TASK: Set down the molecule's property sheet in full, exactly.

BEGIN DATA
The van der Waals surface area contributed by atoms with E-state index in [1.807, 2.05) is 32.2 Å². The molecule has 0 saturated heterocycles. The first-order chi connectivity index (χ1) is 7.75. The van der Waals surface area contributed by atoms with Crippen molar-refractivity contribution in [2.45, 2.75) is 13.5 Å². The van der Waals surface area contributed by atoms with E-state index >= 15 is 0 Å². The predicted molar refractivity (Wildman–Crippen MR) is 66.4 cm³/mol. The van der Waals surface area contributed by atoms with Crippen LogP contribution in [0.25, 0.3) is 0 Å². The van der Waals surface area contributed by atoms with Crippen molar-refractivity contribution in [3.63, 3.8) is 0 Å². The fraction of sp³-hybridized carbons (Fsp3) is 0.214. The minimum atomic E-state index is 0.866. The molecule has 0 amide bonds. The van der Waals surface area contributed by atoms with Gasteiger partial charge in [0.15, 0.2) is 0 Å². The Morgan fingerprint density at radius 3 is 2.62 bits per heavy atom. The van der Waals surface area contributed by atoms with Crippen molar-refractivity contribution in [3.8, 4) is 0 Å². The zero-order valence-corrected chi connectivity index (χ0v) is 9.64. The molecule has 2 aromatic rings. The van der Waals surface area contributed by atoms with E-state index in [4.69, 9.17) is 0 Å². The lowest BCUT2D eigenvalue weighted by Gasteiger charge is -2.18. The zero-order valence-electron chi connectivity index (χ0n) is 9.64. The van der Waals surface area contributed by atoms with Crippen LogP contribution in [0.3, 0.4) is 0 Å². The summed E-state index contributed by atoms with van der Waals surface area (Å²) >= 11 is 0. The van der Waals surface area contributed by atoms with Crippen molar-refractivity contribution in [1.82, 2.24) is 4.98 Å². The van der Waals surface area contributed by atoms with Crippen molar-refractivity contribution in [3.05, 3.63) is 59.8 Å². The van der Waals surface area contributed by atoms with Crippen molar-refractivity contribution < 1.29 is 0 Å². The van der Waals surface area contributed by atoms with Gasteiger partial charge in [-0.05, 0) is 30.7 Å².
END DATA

The van der Waals surface area contributed by atoms with E-state index in [1.807, 2.05) is 32.2 Å². The molecule has 0 saturated heterocycles. The first-order chi connectivity index (χ1) is 7.75. The van der Waals surface area contributed by atoms with Crippen molar-refractivity contribution in [2.45, 2.75) is 13.5 Å². The van der Waals surface area contributed by atoms with E-state index >= 15 is 0 Å². The predicted molar refractivity (Wildman–Crippen MR) is 66.4 cm³/mol. The van der Waals surface area contributed by atoms with Crippen LogP contribution in [0.25, 0.3) is 0 Å². The van der Waals surface area contributed by atoms with Crippen molar-refractivity contribution in [3.63, 3.8) is 0 Å². The fraction of sp³-hybridized carbons (Fsp3) is 0.214. The minimum atomic E-state index is 0.866. The molecule has 0 amide bonds. The van der Waals surface area contributed by atoms with Gasteiger partial charge in [0.15, 0.2) is 0 Å². The Morgan fingerprint density at radius 3 is 2.62 bits per heavy atom. The van der Waals surface area contributed by atoms with Crippen molar-refractivity contribution in [3.8, 4) is 0 Å². The zero-order valence-corrected chi connectivity index (χ0v) is 9.64. The molecule has 2 aromatic rings. The van der Waals surface area contributed by atoms with E-state index in [4.69, 9.17) is 0 Å². The lowest BCUT2D eigenvalue weighted by Gasteiger charge is -2.18. The zero-order valence-electron chi connectivity index (χ0n) is 9.64. The van der Waals surface area contributed by atoms with Crippen LogP contribution in [0.3, 0.4) is 0 Å². The summed E-state index contributed by atoms with van der Waals surface area (Å²) >= 11 is 0. The van der Waals surface area contributed by atoms with Crippen molar-refractivity contribution in [1.82, 2.24) is 4.98 Å². The van der Waals surface area contributed by atoms with Crippen molar-refractivity contribution in [3.05, 3.63) is 59.8 Å². The van der Waals surface area contributed by atoms with Crippen molar-refractivity contribution < 1.29 is 0 Å². The van der Waals surface area contributed by atoms with Gasteiger partial charge in [-0.05, 0) is 30.7 Å².